In addition to the ZEISS instruments within the Oxford-ZCoE, the Kennedy hosts a number of other microscope platforms which are available for internal and external users. This suite of instruments facilitates imaging across the wide range of biologically relevant length scales resolvable using light microscopy. The BSU also hosts a Micro CT platform for animal X-ray tomography.

Nanosting GeoMx

This is available through the Translational Research Immunology Group (TRIG). 

Support for bioinformatic analysis

Many departments, institutes and units within the University provide core bioinformatic support for their researchers. For example, the Bioinformatics and Statistical Genetics Core (BSG) at the WTCHG provides support to research groups in the processing and statistical analysis of a broad range of genomic data; the Bioinformatics Core in the Department of Oncology provides expertise in computational biology ranging from applied statistics to computational and functional genomics. 

WIMM Computational Research Group

The CBRG provides computing support for bioinformatics analysis at the University of Oxford. We have expertise in many aspects of bioinformatics and especially encourage collaborations that require writing custom software, bioinformatics tools and databases. An account with the CBRG gives automatic access to a large number of molecular biology computing packages.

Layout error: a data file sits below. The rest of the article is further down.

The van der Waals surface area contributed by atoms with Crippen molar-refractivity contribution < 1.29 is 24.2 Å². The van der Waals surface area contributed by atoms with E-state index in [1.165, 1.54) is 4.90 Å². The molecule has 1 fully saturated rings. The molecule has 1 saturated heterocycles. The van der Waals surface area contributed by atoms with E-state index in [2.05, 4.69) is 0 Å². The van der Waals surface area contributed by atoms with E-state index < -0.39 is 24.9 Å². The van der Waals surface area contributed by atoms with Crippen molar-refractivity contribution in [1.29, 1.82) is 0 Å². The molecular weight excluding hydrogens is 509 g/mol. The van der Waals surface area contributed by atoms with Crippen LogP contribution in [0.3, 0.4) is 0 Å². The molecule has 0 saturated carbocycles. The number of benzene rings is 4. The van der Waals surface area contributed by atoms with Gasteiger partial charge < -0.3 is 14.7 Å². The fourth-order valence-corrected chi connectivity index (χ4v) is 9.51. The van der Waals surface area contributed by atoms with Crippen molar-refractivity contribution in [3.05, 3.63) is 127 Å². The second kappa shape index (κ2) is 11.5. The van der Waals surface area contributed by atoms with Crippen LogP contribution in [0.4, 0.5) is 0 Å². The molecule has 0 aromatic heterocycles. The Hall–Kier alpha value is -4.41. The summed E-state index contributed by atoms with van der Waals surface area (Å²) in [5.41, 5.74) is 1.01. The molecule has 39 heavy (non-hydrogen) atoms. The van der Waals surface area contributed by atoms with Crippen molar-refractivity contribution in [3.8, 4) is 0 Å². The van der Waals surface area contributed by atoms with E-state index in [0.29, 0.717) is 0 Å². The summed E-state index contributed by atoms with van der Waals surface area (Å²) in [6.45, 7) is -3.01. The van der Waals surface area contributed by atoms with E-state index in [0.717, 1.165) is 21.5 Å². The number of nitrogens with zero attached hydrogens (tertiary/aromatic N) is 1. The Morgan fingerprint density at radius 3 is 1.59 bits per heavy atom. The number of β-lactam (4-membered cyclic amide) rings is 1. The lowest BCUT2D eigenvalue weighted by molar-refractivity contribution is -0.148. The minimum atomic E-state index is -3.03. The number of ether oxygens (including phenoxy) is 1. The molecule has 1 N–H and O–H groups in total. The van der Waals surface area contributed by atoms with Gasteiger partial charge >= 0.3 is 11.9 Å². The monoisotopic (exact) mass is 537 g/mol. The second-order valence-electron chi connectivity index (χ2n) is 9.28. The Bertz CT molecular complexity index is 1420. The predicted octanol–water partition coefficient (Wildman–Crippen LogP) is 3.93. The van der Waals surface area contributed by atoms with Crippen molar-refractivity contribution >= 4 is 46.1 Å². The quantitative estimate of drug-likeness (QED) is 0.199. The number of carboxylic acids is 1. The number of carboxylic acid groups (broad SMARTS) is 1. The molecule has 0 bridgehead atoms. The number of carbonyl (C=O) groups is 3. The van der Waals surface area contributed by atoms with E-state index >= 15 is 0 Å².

Sources of expertise in genome engineering

Genome Engineering Oxford

Genome Engineering Oxford is a joint venture between the Dunn School of Pathology, DPAG, Biochemistry and Pharmacology. We provide a CRISPR design and testing service for generating experimentally tested vectors and are actively involved in developing new CRISPR methods and applications. 

WIMM Genome Engineering Facility

The Genome Engineering Facility at the WIMM is a central core service set up to establish genetically modified model systems and is available to all researchers.

TDI Cellular HTS - CRISPR Screening Facility

The CRISPR/Cas9 system is ideal for genome-wide knockout and gain of function screening experiments due to the ease of generating gRNAs and the efficiency and irreversibility of Cas9-mediated genetic modifications. Daniel Ebner's group at the TDI have pooled lentivirus CRISPR knock-out and activation libraries that target all the genes in human and mouse genome. 


FACS provisions and other cytometry resources available across the MSD

JR Hospital site

THE WIMM Flow Cytometry Facility has state of the art instrumentation for cell analysis and sorting. There are 8 analysers and 5 sorters that are available to external users.